We received feedback from our network that many new farmers do not have extensive formal agricultural education. In the past two off-seasons, we have extended our season with more formal educational opportunities to fill in some of the knowledge gaps in our community. Full-day workshops on small engine repair and business planning, and longer courses on soil science and engine maintenance were all responses to perceived gaps in services available to young farmers in the area. It is important to us to coordinate with other organizations serving similar groups so that we are not duplicating efforts, but rather determining specific blank spots in the landscape of available resources. We are eager to collaborate with our regional counterparts in order to renew the safety net for fledgling farm businesses trying to get off the ground in New England.

YFNs are designed to be nights spent enjoying our farms and each other. We work our minds and bodies hard in our fields and offices, and it is important to appreciate the fruits of our labors—the landscapes we cultivate, the food we grow, and the people around us who share our values, if not our growing practices or life experiences. During the busy season, even at the end of a long day, we examine somebody else's trellis, and taste their first ever new potatoes. Farmers throw the best potlucks; the table display is increasingly green through May and June, and even more colorful towards the peak of the farming season, when every type of farmers market leftover, seasonal surplus or B-grade vegetable is turned into salad or stew. Even among beginners there is valuable knowledge to share.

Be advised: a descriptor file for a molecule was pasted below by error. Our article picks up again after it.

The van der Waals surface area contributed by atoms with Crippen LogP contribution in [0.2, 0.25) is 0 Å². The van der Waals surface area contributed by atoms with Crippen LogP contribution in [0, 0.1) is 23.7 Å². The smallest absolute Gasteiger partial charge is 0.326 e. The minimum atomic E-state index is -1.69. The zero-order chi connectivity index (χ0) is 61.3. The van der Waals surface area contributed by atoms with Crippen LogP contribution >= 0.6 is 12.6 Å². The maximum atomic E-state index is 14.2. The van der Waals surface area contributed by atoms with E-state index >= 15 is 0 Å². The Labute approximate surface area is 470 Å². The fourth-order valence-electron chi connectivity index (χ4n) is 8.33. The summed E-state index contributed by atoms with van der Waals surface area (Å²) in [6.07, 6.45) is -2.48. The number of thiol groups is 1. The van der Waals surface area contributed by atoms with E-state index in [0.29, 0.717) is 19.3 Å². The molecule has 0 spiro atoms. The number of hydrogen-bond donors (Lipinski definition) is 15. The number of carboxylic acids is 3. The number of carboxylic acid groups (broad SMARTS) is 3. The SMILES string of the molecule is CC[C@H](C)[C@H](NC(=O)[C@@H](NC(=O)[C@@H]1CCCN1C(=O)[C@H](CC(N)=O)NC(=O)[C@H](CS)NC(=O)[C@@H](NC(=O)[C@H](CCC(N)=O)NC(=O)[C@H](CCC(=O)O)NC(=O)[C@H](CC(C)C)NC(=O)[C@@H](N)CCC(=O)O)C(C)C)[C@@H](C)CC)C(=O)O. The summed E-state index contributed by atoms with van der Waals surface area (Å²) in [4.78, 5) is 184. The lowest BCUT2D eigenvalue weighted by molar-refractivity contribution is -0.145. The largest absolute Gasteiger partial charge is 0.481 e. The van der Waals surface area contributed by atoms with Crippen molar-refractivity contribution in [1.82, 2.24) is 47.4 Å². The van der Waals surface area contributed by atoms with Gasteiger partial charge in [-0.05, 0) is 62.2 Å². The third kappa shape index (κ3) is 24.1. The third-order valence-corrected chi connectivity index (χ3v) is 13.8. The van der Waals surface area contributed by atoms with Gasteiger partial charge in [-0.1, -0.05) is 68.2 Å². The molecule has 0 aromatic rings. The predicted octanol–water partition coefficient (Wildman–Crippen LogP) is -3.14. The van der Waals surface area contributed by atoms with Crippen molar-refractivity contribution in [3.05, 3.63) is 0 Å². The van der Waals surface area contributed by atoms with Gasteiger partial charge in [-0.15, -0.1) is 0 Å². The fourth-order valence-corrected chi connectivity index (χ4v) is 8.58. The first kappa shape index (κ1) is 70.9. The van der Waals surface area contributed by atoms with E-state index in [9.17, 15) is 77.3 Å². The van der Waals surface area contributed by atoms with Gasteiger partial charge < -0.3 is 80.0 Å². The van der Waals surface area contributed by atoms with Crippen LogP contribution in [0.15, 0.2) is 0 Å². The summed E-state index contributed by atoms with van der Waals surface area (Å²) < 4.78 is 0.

A visit to the pig pen at the July YFN at Casey Farm in Saunderstown, Rhode Island, the latest YFN.

The Young Farmer Network Mission is to support farmers developing socially, ecologically and economically sustainable farm businesses and happy lives by cultivating personal and professional relationships between people of all ages and backgrounds across state borders. The farmer-driven, regional network is accessible and open to all. YFN fosters community and cooperation, building strong local food systems and economies, and enduring farm businesses. Inspired by the agrarian tradition of neighborly collaboration, YFN addresses the unmet needs of beginning farmers by creating opportunities for social interaction and knowledge sharing. Please visit our website at to learn more and sign up for our emails!